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Gomillion, Charles G.(1900–1995) - Civil rights activist, Chronology

tuskegee vote attended blacks

Charles Goode Gomillion is best known as a community activist with a strong interest in voter rights. His active involvement in voter rights for black Americans in the late 1950s, and eventually the lawsuit that led to the landmark Supreme Court case known as Gomillion v. Lightfoot , affected the nation and the South in regards to redistricting designed to circumvent the black vote.

Gomillion was born in Johnston, South Carolina in Edgefield County on April 1, 1900. His grandparents were born in slavery. His father, Charles, was born a slave in 1855 and remained a slave until the Emancipation Proclamation in 1863. His father married his mother Florence, who was twenty-two years his junior. Charles was the oldest of four children, having two sisters and a younger brother.

Gomillion’s early education was limited. He attended the public schools from first to third grades only three months of each year. During the fourth, fifth, and sixth grades, he attended school for five months. The public school system paid for three months and his parents paid for two months. In the seventh grade, he attended only four weeks and decided to drop out because he had problems with arithmetic. The next year he went back and was in the eighth grade. He attended only five weeks and dropped out because he was the only student.

Although his father never attended school or learned to read or write, his mother had gone through the third grade and was very interested in her children’s education. After Gomillion dropped out of the eighth grade, his mother decided he knew enough to be home schooled. She borrowed old magazines and newspapers from neighbors, and encouraged all her children to read. Gomillion saved for two and a half years in order to attend Paine High School in Augusta, Georgia, to complete eighth grade. He also attended Paine College until 1922, when he married his college girlfriend, Hermyne Jones, then dropped out to help support his parents, both of whom had become disabled. For about a year, he worked in Philadelphia as a postal worker, then moved to Georgia to teach middle school. After about a five-year absence, he returned to Paine College and received his bachelor’s degree at the age of twenty-eight.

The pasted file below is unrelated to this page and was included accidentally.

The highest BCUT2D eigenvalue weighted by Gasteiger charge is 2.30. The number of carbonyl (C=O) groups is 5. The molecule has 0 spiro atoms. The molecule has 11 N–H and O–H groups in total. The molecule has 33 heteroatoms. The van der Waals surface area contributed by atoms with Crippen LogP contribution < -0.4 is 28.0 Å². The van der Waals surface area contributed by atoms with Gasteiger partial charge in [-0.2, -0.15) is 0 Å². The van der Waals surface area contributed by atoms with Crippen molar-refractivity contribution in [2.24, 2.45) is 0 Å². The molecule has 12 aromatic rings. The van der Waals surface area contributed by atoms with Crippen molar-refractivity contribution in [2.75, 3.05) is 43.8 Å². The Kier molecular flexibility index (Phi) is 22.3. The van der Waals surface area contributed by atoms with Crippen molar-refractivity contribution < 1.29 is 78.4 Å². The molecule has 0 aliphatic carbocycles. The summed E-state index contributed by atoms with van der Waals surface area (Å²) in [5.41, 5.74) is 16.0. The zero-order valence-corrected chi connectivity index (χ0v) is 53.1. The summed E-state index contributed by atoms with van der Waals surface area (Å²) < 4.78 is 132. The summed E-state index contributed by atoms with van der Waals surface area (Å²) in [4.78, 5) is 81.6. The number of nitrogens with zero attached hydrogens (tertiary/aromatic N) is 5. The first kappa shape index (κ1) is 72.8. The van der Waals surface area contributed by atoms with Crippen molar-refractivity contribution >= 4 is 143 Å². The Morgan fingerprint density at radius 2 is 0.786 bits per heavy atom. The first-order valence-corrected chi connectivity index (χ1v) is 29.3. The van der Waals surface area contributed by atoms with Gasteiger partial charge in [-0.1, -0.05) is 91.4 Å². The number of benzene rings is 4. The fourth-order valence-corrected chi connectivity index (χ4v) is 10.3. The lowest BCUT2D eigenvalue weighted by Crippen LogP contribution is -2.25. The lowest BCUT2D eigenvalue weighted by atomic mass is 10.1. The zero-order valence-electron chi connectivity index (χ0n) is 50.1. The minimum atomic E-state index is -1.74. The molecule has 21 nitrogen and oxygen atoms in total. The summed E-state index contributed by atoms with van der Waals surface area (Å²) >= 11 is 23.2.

Gomillion was hired as a faculty member at Tuskegee Institute in Tuskegee, Alabama in 1928. He moved there with his wife and two daughters, Vernita and Mary Gwendolyn. After a year, his wife left him, and he received custody of his daughters, ages five and six. Gomillion’s co-workers described him as an intense man who always seemed to be concentrating deeply. In addition he earned the respect of onlookers for raising children alone. He remarried in 1936 and his second wife helped in the rearing of his two daughters.

In 1933, an old Paine College professor invited Gomillion to Fisk University in Nashville, Tennessee to conduct sociological research. At Fisk, Gomillion studied under the best sociologists of the time—Bertram W. Doyle, E. Franklin Frazier, and Charles S. Johnson. Under Johnson, he learned as much as he could about working with whites in the South and trying to bring blacks and whites together in order to lay a foundation for improving race relations. He took a year’s leave of absence from Tuskegee Institute and returned in the fall of 1934 when he began teaching in the college’s sociology department.